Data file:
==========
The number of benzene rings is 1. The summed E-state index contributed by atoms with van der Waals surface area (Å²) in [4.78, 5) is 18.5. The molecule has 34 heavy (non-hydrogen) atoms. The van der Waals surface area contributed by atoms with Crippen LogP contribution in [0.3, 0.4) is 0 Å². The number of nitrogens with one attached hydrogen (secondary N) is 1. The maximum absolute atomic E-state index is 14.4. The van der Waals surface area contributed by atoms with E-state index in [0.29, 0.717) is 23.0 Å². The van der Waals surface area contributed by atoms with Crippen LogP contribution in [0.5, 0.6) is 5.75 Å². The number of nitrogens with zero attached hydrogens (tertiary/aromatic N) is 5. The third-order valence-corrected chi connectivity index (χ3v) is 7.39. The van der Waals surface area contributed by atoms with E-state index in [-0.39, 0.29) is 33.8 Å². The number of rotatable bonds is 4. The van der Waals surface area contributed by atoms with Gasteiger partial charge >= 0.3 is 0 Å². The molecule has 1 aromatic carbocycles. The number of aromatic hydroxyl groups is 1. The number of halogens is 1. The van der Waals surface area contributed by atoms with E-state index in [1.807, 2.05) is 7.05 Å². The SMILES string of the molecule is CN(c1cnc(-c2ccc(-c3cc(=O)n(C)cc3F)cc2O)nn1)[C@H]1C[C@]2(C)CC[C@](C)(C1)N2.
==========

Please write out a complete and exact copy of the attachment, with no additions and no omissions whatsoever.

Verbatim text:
The number of benzene rings is 1. The summed E-state index contributed by atoms with van der Waals surface area (Å²) in [4.78, 5) is 18.5. The molecule has 34 heavy (non-hydrogen) atoms. The van der Waals surface area contributed by atoms with Crippen LogP contribution in [0.3, 0.4) is 0 Å². The number of nitrogens with one attached hydrogen (secondary N) is 1. The maximum absolute atomic E-state index is 14.4. The van der Waals surface area contributed by atoms with E-state index in [0.29, 0.717) is 23.0 Å². The van der Waals surface area contributed by atoms with Crippen LogP contribution in [0.5, 0.6) is 5.75 Å². The number of nitrogens with zero attached hydrogens (tertiary/aromatic N) is 5. The third-order valence-corrected chi connectivity index (χ3v) is 7.39. The van der Waals surface area contributed by atoms with E-state index in [-0.39, 0.29) is 33.8 Å². The number of rotatable bonds is 4. The van der Waals surface area contributed by atoms with Gasteiger partial charge >= 0.3 is 0 Å². The molecule has 1 aromatic carbocycles. The number of aromatic hydroxyl groups is 1. The number of halogens is 1. The van der Waals surface area contributed by atoms with E-state index in [1.807, 2.05) is 7.05 Å². The SMILES string of the molecule is CN(c1cnc(-c2ccc(-c3cc(=O)n(C)cc3F)cc2O)nn1)[C@H]1C[C@]2(C)CC[C@](C)(C1)N2.